The COVID-19 pandemic has had a sobering impact on global nature conservation, with Africa and Asia the most severely affected, according to new research papers published in PARKS, the journal of the IUCN’s World Commission on Protected Areas.
More than half of protected areas in Africa reported that they were forced to halt or reduce field patrols and anti-poaching operations as well as conservation education and outreach, the IUCN said. That’s meant job losses for about 20 percent of wildlife rangers from the 60 countries surveyed worldwide, and reduced or delayed pay for another 25 percent.
Kenya is among the few nations that included protecting nature in their COVID stimulus plans, and other nations have kept their funding for Protected and Conserved Areas (PCAs) intact, but they’ve been rolled back in at least 22 countries.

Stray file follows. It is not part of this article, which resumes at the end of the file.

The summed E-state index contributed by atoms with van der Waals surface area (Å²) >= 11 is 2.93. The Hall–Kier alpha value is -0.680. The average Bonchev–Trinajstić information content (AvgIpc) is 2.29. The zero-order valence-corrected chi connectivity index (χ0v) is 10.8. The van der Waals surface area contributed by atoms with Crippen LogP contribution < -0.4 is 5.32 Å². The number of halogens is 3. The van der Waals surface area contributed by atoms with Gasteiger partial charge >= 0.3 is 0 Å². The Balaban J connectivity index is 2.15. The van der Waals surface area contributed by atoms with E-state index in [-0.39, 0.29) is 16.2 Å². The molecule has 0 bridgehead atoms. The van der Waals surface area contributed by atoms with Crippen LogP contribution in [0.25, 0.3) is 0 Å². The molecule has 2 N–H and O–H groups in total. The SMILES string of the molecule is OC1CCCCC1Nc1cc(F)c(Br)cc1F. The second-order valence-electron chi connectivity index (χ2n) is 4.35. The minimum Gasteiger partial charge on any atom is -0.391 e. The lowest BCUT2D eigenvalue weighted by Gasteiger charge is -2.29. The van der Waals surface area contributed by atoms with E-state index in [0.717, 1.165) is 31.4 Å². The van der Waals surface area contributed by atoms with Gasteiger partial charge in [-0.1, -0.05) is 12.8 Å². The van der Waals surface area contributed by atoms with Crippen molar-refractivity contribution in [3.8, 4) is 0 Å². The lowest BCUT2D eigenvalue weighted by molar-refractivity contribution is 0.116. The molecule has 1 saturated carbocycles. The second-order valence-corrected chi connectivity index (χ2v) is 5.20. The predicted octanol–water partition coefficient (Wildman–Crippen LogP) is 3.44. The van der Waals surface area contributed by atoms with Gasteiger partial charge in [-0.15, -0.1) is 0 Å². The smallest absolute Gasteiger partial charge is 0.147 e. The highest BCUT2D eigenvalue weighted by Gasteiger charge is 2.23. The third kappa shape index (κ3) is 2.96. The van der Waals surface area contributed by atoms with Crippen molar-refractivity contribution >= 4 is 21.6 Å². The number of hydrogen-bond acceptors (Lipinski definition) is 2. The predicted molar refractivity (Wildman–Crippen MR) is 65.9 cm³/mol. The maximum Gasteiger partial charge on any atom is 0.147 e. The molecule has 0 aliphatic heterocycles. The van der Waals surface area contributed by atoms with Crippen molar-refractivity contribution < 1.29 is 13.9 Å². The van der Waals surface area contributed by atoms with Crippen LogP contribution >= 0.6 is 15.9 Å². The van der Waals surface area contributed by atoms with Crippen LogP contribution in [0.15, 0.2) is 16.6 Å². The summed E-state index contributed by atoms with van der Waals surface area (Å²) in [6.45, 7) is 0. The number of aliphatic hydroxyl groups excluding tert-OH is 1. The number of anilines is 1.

“While the global health crisis remains priority, this new research reveals just how severe a toll the COVID-19 pandemic has taken on conservation efforts and on communities dedicated to protecting nature,” said IUCN head Dr. Bruno Oberle. “Let us not forget that only by investing in healthy nature can we provide a solid basis for our recovery from the pandemic, and avoid future public health crises.”
The research package includes 11 peer-reviewed papers, as well as opinion articles by Oberle, Tanzanian biodiversity expert Elizabeth Maruma Mrema and others.
“What we learnt from our 150 contributors is this: If the shock of COVID-19 is not enough to make humanity wake up to the suicidal consequences of the destructive course of much misguided development, with its onslaught on nature, then it is hard to see how further calamities—far worse than the current pandemic— can be avoided,” said IUCN’s Brent Mitchell, a co-editor of the special edition of PARKS.
Image: IUCN/Forrest Hogg, Wildlife Conservation Society